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Crediton Bishops Palace

Also known as, or recorded in historical documents as;
The Old Palace; Crideton; Cridiantun; Kirton

In the civil parish of Crediton.
In the historic county of Devonshire.
Modern Authority of Devon.
1974 county of Devon.
Medieval County of Devon.

OS Map Grid Reference: SS83710030
Latitude 50.79057° Longitude -3.65120°

Crediton Bishops Palace has been described as a probable Palace.

There are masonry footings remains.

This is a Grade 2 listed building protected by law*.


Possible site of the Saxon monastery and later cathedral and palace of bishops until 1050. A richly endowed Saxon monastery, possibly dedicated to St Gregory, was founded in 739 by a grant from King Aethelheard to Forethere, Bishop of Sherborne, in which see Crediton then lay. With the division of the See of Sherborne in 909, the former Saxon monastery became the cathedral church of the new see of Crediton and remained so until the see was removed to Exeter in 1050. Its location is not precisely known, although Leland suggested it lay here, close to the later churchyard, although it may be beneath the Church of the Holy Cross. (PastScape)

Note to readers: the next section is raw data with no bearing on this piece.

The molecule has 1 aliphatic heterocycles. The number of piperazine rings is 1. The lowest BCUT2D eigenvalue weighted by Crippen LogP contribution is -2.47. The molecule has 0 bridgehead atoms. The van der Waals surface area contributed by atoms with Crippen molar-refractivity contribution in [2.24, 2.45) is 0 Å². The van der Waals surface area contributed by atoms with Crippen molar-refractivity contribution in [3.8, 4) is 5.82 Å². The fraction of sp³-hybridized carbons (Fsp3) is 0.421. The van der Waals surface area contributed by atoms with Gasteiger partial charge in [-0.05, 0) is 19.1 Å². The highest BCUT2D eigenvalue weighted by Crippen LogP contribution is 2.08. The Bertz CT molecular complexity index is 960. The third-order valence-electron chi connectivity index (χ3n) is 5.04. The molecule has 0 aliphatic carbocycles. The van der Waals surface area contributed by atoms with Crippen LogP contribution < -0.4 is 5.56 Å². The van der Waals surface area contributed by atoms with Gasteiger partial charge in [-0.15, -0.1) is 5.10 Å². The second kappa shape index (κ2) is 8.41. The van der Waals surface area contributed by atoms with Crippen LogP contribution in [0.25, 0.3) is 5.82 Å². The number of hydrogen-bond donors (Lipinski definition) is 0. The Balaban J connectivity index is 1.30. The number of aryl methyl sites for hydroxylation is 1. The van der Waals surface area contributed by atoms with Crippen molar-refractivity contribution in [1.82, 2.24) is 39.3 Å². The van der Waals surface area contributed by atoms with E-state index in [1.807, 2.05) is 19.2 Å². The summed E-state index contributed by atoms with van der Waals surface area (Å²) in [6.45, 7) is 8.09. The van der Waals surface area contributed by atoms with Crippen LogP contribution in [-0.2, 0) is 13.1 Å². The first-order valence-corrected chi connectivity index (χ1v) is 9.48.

The bisshop of Excester hath a maner place or palace by the chirch yarde, and to this maner place longith a parke. (Leland)

William Camden's Britannia mss. of 1586-1607 said that Crediton was then noted for the palace of the Bishop of Exeter, but Gibson in his edition of 1695 adds that there were then no traces of the bishops having been there except for the field called My Lord's Meadow. He also says that the manor had been granted to the Killegrews which Polwhele shows was done in 1595 (Polwhele).
The Old Palace, an 18th century house built round and in front of Medieval stone walls, is sometimes considered part of the Bishop's Palace, but the walls are more likely to be the remains of the Collegiate buildings.
The so-called 'Old Palace' incorporates Medieval walls. Its front is pleasant early 18th century red-brick with a trellis porch (Pevsner). (PastScape)
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Sources of information, references and further reading
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*The listed building may not be the actual medieval building, but a building on the site of, or incorporating fragments of, the described site.
This record last updated 26/07/2017 09:21:52

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